Trek vs Track what difference

what is difference between Trek and Track

English

Alternative forms

  • treck (archaic)

Etymology

From Afrikaans trek, from Dutch trekken, from Middle Dutch trekken (weak verb) and trēken (to trek, place, bring, move, strong verb), from Old Dutch *trekkan, *trekan, from Proto-Germanic *trekaną, *trakjaną (to drag, haul, scrape, pull), from Proto-Indo-European *dreg- (to drag, scrape).

Pronunciation

  • enPR: trĕk, IPA(key): /tɹɛk/
  • Rhymes: -ɛk

Noun

trek (plural treks)

  1. (South Africa) A journey by ox wagon.
  2. (South Africa) The Boer migration of 1835-1837.
  3. A slow or difficult journey.
  4. A long walk.
    Synonym: slog

Verb

trek (third-person singular simple present treks, present participle trekking, simple past and past participle trekked)

  1. (intransitive) To make a slow or arduous journey.
    • 1892, Robert Louis Stevenson, The Beach of Falesá
      Before that they had been a good deal on the move, trekking about after the white man, who was one of those rolling stones that keep going round after a soft job.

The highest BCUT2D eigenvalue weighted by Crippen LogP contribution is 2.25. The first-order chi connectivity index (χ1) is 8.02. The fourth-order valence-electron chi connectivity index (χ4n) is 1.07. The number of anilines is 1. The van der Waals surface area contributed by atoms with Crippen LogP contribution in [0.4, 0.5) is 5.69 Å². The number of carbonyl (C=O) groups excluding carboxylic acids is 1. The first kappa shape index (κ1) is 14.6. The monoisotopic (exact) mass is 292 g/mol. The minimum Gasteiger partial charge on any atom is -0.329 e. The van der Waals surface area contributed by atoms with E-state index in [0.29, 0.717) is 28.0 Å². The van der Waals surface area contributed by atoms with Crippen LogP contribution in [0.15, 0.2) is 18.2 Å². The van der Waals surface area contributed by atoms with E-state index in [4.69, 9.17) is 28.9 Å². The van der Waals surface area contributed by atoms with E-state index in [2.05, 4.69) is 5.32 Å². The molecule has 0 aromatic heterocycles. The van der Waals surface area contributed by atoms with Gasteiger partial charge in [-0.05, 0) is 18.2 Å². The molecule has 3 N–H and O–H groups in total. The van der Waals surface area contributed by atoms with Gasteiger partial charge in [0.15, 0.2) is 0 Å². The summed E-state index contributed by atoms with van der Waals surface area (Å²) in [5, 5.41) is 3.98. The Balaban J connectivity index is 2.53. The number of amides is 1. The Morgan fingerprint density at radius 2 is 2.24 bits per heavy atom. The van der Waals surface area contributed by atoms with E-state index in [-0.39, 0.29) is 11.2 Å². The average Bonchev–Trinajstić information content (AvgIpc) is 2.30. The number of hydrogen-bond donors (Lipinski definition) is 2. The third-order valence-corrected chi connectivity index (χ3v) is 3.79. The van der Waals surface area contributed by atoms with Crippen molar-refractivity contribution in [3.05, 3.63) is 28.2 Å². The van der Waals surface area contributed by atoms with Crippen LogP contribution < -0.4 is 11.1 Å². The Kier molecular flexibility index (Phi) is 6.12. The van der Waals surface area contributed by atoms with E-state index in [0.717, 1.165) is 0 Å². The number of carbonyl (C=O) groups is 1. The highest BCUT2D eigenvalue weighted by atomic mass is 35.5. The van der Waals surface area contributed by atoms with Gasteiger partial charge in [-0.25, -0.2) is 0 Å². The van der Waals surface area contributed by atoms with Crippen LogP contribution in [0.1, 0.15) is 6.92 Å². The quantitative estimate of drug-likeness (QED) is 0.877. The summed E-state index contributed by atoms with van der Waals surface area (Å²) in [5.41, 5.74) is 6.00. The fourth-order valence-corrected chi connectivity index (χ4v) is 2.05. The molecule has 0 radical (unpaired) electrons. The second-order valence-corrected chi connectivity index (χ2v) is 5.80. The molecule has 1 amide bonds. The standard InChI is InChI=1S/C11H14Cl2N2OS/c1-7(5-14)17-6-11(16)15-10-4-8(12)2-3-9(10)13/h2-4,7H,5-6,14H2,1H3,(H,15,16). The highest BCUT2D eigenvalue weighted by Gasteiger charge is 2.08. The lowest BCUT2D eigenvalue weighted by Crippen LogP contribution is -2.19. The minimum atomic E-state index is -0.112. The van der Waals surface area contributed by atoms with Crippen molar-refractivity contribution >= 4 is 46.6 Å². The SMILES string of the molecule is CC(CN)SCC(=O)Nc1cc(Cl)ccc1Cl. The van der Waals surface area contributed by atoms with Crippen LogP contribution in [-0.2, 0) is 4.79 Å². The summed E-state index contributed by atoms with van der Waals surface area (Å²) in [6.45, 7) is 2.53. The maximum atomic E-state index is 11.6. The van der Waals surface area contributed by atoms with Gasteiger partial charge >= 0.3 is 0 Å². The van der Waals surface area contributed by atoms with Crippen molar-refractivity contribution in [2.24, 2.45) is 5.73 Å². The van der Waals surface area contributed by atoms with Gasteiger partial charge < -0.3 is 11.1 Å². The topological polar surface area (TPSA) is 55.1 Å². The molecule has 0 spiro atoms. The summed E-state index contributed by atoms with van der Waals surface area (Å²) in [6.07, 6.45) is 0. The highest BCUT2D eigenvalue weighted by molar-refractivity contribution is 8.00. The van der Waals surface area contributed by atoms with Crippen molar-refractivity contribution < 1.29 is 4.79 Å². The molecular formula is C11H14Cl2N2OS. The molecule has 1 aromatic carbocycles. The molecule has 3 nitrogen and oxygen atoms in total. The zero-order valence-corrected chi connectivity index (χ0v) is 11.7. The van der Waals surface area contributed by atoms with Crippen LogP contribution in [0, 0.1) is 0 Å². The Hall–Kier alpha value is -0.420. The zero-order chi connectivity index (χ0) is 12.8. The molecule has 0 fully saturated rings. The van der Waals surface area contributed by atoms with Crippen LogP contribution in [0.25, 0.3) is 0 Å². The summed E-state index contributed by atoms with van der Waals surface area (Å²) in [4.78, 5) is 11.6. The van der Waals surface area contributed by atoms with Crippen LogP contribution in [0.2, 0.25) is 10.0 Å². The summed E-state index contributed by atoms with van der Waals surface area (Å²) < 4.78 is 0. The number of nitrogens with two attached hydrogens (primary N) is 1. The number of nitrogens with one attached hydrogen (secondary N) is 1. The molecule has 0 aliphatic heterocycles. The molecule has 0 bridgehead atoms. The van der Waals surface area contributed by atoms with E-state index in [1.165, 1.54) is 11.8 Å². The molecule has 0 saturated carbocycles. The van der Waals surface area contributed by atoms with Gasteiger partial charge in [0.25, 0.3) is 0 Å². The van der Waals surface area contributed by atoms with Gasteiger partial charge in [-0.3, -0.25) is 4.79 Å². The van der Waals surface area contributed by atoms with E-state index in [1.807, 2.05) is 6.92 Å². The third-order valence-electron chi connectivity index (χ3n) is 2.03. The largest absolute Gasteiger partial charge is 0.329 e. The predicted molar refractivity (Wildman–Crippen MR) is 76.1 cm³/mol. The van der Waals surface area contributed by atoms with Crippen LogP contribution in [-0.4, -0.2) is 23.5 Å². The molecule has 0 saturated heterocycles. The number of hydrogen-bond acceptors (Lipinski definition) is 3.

2. (intransitive) To journey on foot, especially to hike through mountainous areas.
  3. (South Africa) To travel by ox wagon.

Related terms

  • trigger

Translations

Anagrams

  • rekt

Afrikaans

Pronunciation

  • IPA(key): /træk/

Etymology 1

From Dutch trekken.

Verb

trek (present trek, present participle trekkende, past participle getrek)

  1. to haul
  2. to move (moving house)
  3. to pull

Descendants

  • English: trek

Etymology 2

From Dutch trek.

Noun

trek (plural trekke)

  1. journey
Derived terms
  • Groot Trek

Dutch

Pronunciation

  • IPA(key): /trɛk/
  • Hyphenation: trek
  • Rhymes: -ɛk

Etymology 1

From Middle Dutch trec, from trecken.

Noun

trek m (plural trekken, diminutive trekje n)

  1. (uncountable) appetite
    Ik heb trek in een reep chocola — I could (now) have a chocolate bar
    Ik heb geen trek in deze klus — I have no mind to carry out this task
  2. (countable) journey, migration
  3. (uncountable) animal migration
  4. (uncountable) draught, air current through a chimney.
  5. (countable) feature, trait

Derived terms

Etymology 2

See the etymology of the main entry.

Verb

trek

  1. first-person singular present indicative of trekken
  2. imperative of trekken

Anagrams

  • rekt

French

Noun

trek m (plural treks)

  1. treck
  2. trecking

Ternate